The IMF’s lack of vision on youth unemployment

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The International Monetary Fund (IMF) recently published a Staff Discussion Note on youth unemployment in Europe, which remains one of the most pressing problems in the region.

 
 

According to the IMF, youth unemployment stood at an average 23 per cent in the Euro Area in mid-2014, after increasing continuously since the onset of the crisis.

It is also the region in which the IMF has been most active in recent years as one of the Troika partners (the others being the European Central Bank and the European Commission).

In its discussion note, the IMF acknowledges that the critical cause of the surge of youth unemployment was the dramatic collapse of output, explaining up to 70 % of the job destruction for young workers in vulnerable crisis countries.

Furthermore, the analysis points out that jobs for young worker are concentrated in sectors which are highly dependent on consumption and more sensitive to the business cycle. Those industries include the retail and wholesale sector, restaurants and hotels as well as manufacturing.

According to the IMF, youth unemployment rates are “on average almost three times as sensitive to output growth as adult unemployment rates”.

Given this, one would expect a strong case for a reversal of the IMF and Troika policies that have been applied over the last five years, including the lowering of worker’s protection and cuts in social spending.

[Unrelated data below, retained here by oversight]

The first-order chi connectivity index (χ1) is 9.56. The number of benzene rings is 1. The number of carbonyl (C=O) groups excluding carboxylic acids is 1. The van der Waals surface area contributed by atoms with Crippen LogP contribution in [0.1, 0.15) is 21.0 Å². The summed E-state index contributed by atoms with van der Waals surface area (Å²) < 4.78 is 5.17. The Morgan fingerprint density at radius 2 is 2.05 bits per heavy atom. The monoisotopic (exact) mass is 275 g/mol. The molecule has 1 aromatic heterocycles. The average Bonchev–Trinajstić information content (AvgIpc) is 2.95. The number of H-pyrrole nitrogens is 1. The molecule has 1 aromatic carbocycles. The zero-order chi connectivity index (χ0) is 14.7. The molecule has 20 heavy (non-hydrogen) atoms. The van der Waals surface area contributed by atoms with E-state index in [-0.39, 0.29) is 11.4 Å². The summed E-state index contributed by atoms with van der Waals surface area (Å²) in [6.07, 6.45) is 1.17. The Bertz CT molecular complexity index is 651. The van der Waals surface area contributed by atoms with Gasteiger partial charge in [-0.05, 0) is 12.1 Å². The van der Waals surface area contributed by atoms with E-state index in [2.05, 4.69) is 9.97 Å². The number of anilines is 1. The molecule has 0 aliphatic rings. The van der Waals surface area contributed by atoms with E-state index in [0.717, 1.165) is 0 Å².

The IMF’s harsh reforms have failed to alleviate the social catastrophe of high overall unemployment. Even more alarming, the IMF obviously lacks any new vision of how to deal with youth unemployment and suggests rather “more of the same”.

The IMF fails once again to follow a logical and coherent approach.

The paper is not much more than a reinforcement of outdated stylised facts, with little corroboration from serious research. It does not even differentiate, in most cases, between the effects that certain labour market institutions are supposed to have on overall versus youth unemployment.

Regarding collective bargaining, for example, the authors argue that the effect on overall unemployment is “mixed or inconclusive”. At the same time, they praise the positive effects of the German dual vocational training system arguing that “The government and business community share costs and work together to constantly improve the system.”

This completely ignores the role and impact of trade unions and collective bargaining in developing quality apprenticeships.

In this discussion note, the IMF has proven once again its inability to base its policies on serious, evidence-based analysis and to change direction from the neo-liberal agenda that has caused so much pain for numerous young people in Europe who have lost their jobs.